Docstoc

Rewarding Employees

Document Sample
Rewarding Employees Powered By Docstoc
					Rewarding Employees

   Seven Tips for Success




     For More Information Contact:
   Impact Learning Systems International
              P.O. Box 14110
        San Luis Obispo, CA 93406

          Toll Free: 800.545.9003
           Voice: 805.781.3283
            Fax: 805.545.9075

     Email: info@impactlearning.com
       www.impactlearning.com
 Rewarding Employees
    Seven Tips for Success
    Trainers and managers everywhere have recognized that in the present job climate, rewarding high
    performers—and enticing lower ones—is more important than ever. When handled well, reward
    programs can inspire employees to improve their performance and to feel good about the work they
    do and the contribution they make to the organization. They can also bring an element of fun and
    excitement into the environment, help keep spirits high, and increase loyalty and company pride.

    When not handled well, however, reward programs can mean disaster for both employees and
    employers. In this article, you’ll learn several valuable tips for keeping your reward practices on
    track. Dozens of additional tips can be found in Managing & Motivating Contact Center Employees
    (McGraw-Hill, December 2002), authored by the Impact Learning Systems team.


    Tip #1: Don’t rely on rewards to do your coaching for you.
    Tangible rewards are a great way to positively reinforce employees for their efforts, but you
    shouldn’t rely on them to do your coaching for you. Rewards should be offered from time to time,
    but consistent and regular feedback on performance (in the form of praising and correcting) is
    indispensable.


    Tip #2: Don’t reward employees for doing what’s expected.
    Don’t reward people simply for meeting the standards of the job. For example, if employees are
    required to be at work at 7:30 AM and only some of them show up at that time, you might be
    tempted to think that you can change the behavior of the latecomers by rewarding those who are
    on time. Maybe—but it’s a dangerous gamble. Those who show up on time will likely be
    embarrassed and those who are late will eventually learn that the only drawback to being late is
    that they don’t get a reward. Better to correct the undesirable behavior with effective feedback.


    Tip #3: Don’t be cheap.
    If people work hard to achieve some company-mandated goal and are then given a ball-point pen,
    they might feel less than thanked. Rewarding is not only about giving some tangible award; it’s also
    about honoring employees and treating them with dignity. Don’t let cheap rewards devalue their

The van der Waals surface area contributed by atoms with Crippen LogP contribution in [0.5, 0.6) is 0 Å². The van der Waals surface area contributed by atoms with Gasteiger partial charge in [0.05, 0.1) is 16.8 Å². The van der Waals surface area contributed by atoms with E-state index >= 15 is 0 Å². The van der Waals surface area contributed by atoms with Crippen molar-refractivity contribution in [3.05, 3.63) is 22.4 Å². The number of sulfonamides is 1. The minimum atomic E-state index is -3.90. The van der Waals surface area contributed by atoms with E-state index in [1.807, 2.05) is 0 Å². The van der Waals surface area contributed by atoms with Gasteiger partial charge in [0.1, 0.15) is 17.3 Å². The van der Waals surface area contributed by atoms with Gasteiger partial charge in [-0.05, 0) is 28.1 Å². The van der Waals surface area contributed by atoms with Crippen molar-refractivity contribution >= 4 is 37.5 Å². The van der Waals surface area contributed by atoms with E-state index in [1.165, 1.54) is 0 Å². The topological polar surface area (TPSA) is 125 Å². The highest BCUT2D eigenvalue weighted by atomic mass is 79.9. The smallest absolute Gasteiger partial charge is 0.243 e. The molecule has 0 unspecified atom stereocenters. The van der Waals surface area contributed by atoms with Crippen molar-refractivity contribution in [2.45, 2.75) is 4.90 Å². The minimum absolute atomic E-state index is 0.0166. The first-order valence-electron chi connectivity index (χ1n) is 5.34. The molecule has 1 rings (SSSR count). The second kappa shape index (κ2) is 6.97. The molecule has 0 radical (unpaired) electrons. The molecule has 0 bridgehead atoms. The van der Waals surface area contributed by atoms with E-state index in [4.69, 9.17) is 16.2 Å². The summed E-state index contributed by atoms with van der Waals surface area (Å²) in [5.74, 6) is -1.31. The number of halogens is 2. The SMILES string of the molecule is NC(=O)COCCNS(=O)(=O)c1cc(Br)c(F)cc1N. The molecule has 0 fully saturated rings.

efforts.




© 2010 Impact Learning Systems International                                     www.impactlearning.com    1
    Tip #4: Avoid extravagance.
    Just as rewards can be too cheap, they can also be too expensive, flashy, or otherwise extravagant.
    Although people enjoy receiving big rewards, there’s a danger of sending the wrong message.
    Employees may come to resent the fact that the organization is “wasting” big bucks on flashy
    rewards if they feel they’re working day in and day out for relatively low pay.

    Tip #5: Reward more than just performance.
    Rewards don’t necessarily have to be related to performance. They can also be given to employees
    as positive reinforcement for their behavior or for particular actions or ideas that they initiate.


    Tip #6: Make sure the reward is meaningful to the recipient.
    Think about how people feel when, after working hard to reach a particular goal, they’re given a
    reward that they can’t enjoy—for example, tickets to a basketball game for someone who has zero
    interest in sports, or dinner for two at a steak house for a vegetarian. The repercussions of this kind
    of oversight can be even worse than giving no reward because the employee recognizes that in your
    attempt to show how valuable she is to the company, you’ve actually shown that the company
    doesn’t know or understand her at all.


    Tip #7: Reward employees who complain.
    What? We promise—this is a great idea! Employees who inform you of what’s not working in your
    organization are giving you valuable information about how you can improve workplace conditions
    and service levels. We do suggest, however, that you teach employees how to complain in a
    constructive, solution-oriented way.


    For More Information
               Learn more about Customer Service Training on our Customer Service Blog. Remember
                to subscribe to it via RSS or email so you’ll remain informed.
               Order a copy of our 296-page book, Managing & Motivating Contact Center Employees
                for even more tips improving morale and motivation.
               Stay up to date with our free monthly newsletter which brings you articles on current
                call center topics and upcoming events.




© 2010 Impact Learning Systems International                                       www.impactlearning.com     2

				
DOCUMENT INFO